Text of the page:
advertisement-vertical Download Proto magazine app
Social Icons
ADVANCES //

Improving Life, Predicting Death

Improving mobility after a stroke, predicting death, improved memory, bioengineered bladders and risk of asthma.

Summer 2006
icon-pdfpdf icon-printprint
share: digg.com del.icio.us facebook.com

YEARS AFTER A DEBILITATING STROKE, patients can still regain significant use of an impaired arm by constraining the other arm, say researchers from the University of Alabama at Birmingham. Forced to use their impaired arm during a two-week rehabilitation program, subjects showed “large to very large improvements” compared with patients limited to fitness, relaxation and cognitive exercises. One theory suggests that the therapy reorganized the brain, stimulating underutilized areas to increase dexterity in the damaged limb.

A PERSON'S RISK OF DYING within the next four years can be predicted with more than 80% accuracy by a 12-question survey developed at the San Francisco Veterans Affairs Medical Center. Among the questions: Are patients able to manage their money, bathe themselves and push heavy objects across a room? After studying more than 11,000 patients 50 and older, the medical center’s researchers identified 12 independent predictors of mortality, which account for different risk and disease-related factors.

A HUNGER TRIGGER might also improve memory and learning. After injecting the hormone ghrelin into mice, researchers at the Yale Medical School found that the animals’ mental acuity improved by up to 40%, based on their performance navigating a maze and other tests. The stomach releases ghrelin when it is empty, but the hormone also interacts with the brain’s hippocampus, where memory and learning occur. The Yale scientists think it may have bestowed an evolutionary advantage on humans and other animals by increasing memory during the search for food.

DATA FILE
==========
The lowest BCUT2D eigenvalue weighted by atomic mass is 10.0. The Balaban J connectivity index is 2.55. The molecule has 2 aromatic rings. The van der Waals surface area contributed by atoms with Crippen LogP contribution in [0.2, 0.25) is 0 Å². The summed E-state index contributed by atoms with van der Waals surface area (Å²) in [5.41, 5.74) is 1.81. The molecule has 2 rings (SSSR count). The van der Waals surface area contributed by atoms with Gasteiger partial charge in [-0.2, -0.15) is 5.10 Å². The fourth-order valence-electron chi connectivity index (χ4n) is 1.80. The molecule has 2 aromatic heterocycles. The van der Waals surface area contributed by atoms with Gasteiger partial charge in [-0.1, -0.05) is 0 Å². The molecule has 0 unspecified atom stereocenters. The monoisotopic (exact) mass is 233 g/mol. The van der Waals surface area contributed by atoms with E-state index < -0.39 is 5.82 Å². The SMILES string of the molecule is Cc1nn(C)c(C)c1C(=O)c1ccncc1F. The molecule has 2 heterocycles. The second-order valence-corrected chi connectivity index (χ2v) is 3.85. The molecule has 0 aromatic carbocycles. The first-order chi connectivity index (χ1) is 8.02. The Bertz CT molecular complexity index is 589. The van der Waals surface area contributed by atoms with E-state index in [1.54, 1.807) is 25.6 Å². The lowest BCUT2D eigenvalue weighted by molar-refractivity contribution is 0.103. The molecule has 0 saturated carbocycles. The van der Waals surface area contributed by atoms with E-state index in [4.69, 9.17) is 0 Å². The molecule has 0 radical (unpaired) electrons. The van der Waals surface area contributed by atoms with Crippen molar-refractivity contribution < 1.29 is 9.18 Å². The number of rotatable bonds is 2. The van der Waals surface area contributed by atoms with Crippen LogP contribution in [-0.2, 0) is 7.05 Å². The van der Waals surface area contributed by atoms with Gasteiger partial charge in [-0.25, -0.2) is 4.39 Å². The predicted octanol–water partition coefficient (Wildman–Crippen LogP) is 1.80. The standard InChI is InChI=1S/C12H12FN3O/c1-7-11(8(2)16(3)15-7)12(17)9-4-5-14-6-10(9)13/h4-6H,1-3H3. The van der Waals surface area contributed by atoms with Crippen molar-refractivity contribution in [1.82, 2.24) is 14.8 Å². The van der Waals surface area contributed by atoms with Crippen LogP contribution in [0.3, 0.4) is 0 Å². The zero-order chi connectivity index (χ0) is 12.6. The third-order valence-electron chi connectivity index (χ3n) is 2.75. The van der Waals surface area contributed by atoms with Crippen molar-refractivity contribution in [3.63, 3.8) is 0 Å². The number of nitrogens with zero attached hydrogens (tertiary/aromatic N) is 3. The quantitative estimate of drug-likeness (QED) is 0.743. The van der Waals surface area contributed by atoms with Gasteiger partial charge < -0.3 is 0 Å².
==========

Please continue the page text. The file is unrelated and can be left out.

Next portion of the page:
BIOENGINEERED BLADDERS have been successfully transplanted into seven patients, a first for a lab-grown complex organ, by Wake Forest University School of Medicine researchers in North Carolina. To prevent rejection, the bladders were grown from the patients’ own cells seeded on a biodegradable, bladder-shaped scaffold. All seven patients, who suffer from a condition that can cause poor bladder function, reported improved urinary control. The researchers are now attempting to bioengineer pancreases and hearts.

ASTHMA RISK APPEARS TO DOUBLE for children who were given antibiotics when they were less than a year old. What’s more, after reviewing data from some 27,000 children, researchers at the University of British Columbia found that each additional prescription increases the risk further. The study seems to support a theory that children not exposed to enough microbes and germs develop weak immune systems.

Protomag on Facebook Protomag on Twitter